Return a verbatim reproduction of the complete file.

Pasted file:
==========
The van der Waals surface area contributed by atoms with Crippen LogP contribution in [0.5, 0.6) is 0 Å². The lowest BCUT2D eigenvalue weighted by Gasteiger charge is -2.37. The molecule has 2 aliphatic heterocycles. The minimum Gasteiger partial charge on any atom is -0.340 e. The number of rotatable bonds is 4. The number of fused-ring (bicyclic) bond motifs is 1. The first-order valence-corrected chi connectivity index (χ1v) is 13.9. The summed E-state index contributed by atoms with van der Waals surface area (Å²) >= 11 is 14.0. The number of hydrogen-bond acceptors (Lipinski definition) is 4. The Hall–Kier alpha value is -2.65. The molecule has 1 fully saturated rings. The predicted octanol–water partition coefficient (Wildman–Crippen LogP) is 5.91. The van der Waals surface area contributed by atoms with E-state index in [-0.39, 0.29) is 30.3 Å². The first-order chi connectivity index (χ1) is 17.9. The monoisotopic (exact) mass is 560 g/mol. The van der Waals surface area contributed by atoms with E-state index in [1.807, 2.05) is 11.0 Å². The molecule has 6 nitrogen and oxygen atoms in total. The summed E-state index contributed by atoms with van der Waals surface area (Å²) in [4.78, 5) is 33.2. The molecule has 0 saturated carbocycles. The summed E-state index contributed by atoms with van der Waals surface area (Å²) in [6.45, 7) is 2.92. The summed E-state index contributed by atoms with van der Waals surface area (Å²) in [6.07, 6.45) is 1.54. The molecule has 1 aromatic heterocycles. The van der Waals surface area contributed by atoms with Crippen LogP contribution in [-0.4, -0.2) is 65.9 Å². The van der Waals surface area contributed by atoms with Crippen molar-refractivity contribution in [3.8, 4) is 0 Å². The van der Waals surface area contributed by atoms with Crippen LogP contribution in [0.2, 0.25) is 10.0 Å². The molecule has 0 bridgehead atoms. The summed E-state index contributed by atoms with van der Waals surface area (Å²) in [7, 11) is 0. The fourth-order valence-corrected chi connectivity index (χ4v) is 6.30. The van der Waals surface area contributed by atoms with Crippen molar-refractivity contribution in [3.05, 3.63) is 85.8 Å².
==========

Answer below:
The van der Waals surface area contributed by atoms with Crippen LogP contribution in [0.5, 0.6) is 0 Å². The lowest BCUT2D eigenvalue weighted by Gasteiger charge is -2.37. The molecule has 2 aliphatic heterocycles. The minimum Gasteiger partial charge on any atom is -0.340 e. The number of rotatable bonds is 4. The number of fused-ring (bicyclic) bond motifs is 1. The first-order valence-corrected chi connectivity index (χ1v) is 13.9. The summed E-state index contributed by atoms with van der Waals surface area (Å²) >= 11 is 14.0. The number of hydrogen-bond acceptors (Lipinski definition) is 4. The Hall–Kier alpha value is -2.65. The molecule has 1 fully saturated rings. The predicted octanol–water partition coefficient (Wildman–Crippen LogP) is 5.91. The van der Waals surface area contributed by atoms with E-state index in [-0.39, 0.29) is 30.3 Å². The first-order chi connectivity index (χ1) is 17.9. The monoisotopic (exact) mass is 560 g/mol. The van der Waals surface area contributed by atoms with E-state index in [1.807, 2.05) is 11.0 Å². The molecule has 6 nitrogen and oxygen atoms in total. The summed E-state index contributed by atoms with van der Waals surface area (Å²) in [4.78, 5) is 33.2. The molecule has 0 saturated carbocycles. The summed E-state index contributed by atoms with van der Waals surface area (Å²) in [6.45, 7) is 2.92. The summed E-state index contributed by atoms with van der Waals surface area (Å²) in [6.07, 6.45) is 1.54. The molecule has 1 aromatic heterocycles. The van der Waals surface area contributed by atoms with Crippen LogP contribution in [-0.4, -0.2) is 65.9 Å². The van der Waals surface area contributed by atoms with Crippen molar-refractivity contribution in [3.8, 4) is 0 Å². The van der Waals surface area contributed by atoms with Crippen LogP contribution in [0.2, 0.25) is 10.0 Å². The molecule has 0 bridgehead atoms. The summed E-state index contributed by atoms with van der Waals surface area (Å²) in [7, 11) is 0. The fourth-order valence-corrected chi connectivity index (χ4v) is 6.30. The van der Waals surface area contributed by atoms with Crippen molar-refractivity contribution in [3.05, 3.63) is 85.8 Å².